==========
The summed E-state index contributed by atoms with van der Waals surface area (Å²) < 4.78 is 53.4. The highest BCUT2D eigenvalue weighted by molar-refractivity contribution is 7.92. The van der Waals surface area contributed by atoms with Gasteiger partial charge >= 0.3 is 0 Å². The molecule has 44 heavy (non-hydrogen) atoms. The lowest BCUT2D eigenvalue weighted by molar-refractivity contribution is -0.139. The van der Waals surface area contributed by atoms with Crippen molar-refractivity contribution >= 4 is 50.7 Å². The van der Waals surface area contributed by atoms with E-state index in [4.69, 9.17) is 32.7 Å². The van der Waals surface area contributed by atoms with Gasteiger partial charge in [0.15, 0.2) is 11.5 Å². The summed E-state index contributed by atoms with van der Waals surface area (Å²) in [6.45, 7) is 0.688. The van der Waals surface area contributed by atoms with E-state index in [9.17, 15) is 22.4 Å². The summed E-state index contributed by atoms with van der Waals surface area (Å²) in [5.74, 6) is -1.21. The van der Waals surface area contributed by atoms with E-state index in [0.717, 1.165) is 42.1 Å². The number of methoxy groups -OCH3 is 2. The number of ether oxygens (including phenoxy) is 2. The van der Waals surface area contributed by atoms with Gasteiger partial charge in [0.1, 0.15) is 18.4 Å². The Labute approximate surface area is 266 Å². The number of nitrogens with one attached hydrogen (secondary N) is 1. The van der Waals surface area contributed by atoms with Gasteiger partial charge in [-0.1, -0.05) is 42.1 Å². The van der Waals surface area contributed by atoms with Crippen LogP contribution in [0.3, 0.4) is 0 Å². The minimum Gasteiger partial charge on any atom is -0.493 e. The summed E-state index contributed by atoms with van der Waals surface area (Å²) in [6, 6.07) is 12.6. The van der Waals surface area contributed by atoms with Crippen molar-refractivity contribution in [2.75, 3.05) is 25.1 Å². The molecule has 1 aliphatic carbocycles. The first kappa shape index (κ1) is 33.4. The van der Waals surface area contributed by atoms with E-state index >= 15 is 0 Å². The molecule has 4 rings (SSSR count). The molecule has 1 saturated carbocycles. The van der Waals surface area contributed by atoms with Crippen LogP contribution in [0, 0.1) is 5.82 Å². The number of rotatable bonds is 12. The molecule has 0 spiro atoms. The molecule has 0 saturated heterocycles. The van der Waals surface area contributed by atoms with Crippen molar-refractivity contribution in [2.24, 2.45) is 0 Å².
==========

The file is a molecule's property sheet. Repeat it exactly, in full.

The summed E-state index contributed by atoms with van der Waals surface area (Å²) < 4.78 is 53.4. The highest BCUT2D eigenvalue weighted by molar-refractivity contribution is 7.92. The van der Waals surface area contributed by atoms with Gasteiger partial charge >= 0.3 is 0 Å². The molecule has 44 heavy (non-hydrogen) atoms. The lowest BCUT2D eigenvalue weighted by molar-refractivity contribution is -0.139. The van der Waals surface area contributed by atoms with Crippen molar-refractivity contribution >= 4 is 50.7 Å². The van der Waals surface area contributed by atoms with E-state index in [4.69, 9.17) is 32.7 Å². The van der Waals surface area contributed by atoms with Gasteiger partial charge in [0.15, 0.2) is 11.5 Å². The summed E-state index contributed by atoms with van der Waals surface area (Å²) in [6.45, 7) is 0.688. The van der Waals surface area contributed by atoms with E-state index in [9.17, 15) is 22.4 Å². The summed E-state index contributed by atoms with van der Waals surface area (Å²) in [5.74, 6) is -1.21. The van der Waals surface area contributed by atoms with E-state index in [0.717, 1.165) is 42.1 Å². The number of methoxy groups -OCH3 is 2. The number of ether oxygens (including phenoxy) is 2. The van der Waals surface area contributed by atoms with Gasteiger partial charge in [0.1, 0.15) is 18.4 Å². The Labute approximate surface area is 266 Å². The number of nitrogens with one attached hydrogen (secondary N) is 1. The van der Waals surface area contributed by atoms with Gasteiger partial charge in [-0.1, -0.05) is 42.1 Å². The van der Waals surface area contributed by atoms with Crippen LogP contribution in [0.3, 0.4) is 0 Å². The minimum Gasteiger partial charge on any atom is -0.493 e. The summed E-state index contributed by atoms with van der Waals surface area (Å²) in [6, 6.07) is 12.6. The van der Waals surface area contributed by atoms with Crippen molar-refractivity contribution in [2.75, 3.05) is 25.1 Å². The molecule has 1 aliphatic carbocycles. The first kappa shape index (κ1) is 33.4. The van der Waals surface area contributed by atoms with E-state index >= 15 is 0 Å². The molecule has 4 rings (SSSR count). The molecule has 1 saturated carbocycles. The van der Waals surface area contributed by atoms with Crippen LogP contribution in [0, 0.1) is 5.82 Å². The number of rotatable bonds is 12. The molecule has 0 spiro atoms. The molecule has 0 saturated heterocycles. The van der Waals surface area contributed by atoms with Crippen molar-refractivity contribution in [2.24, 2.45) is 0 Å².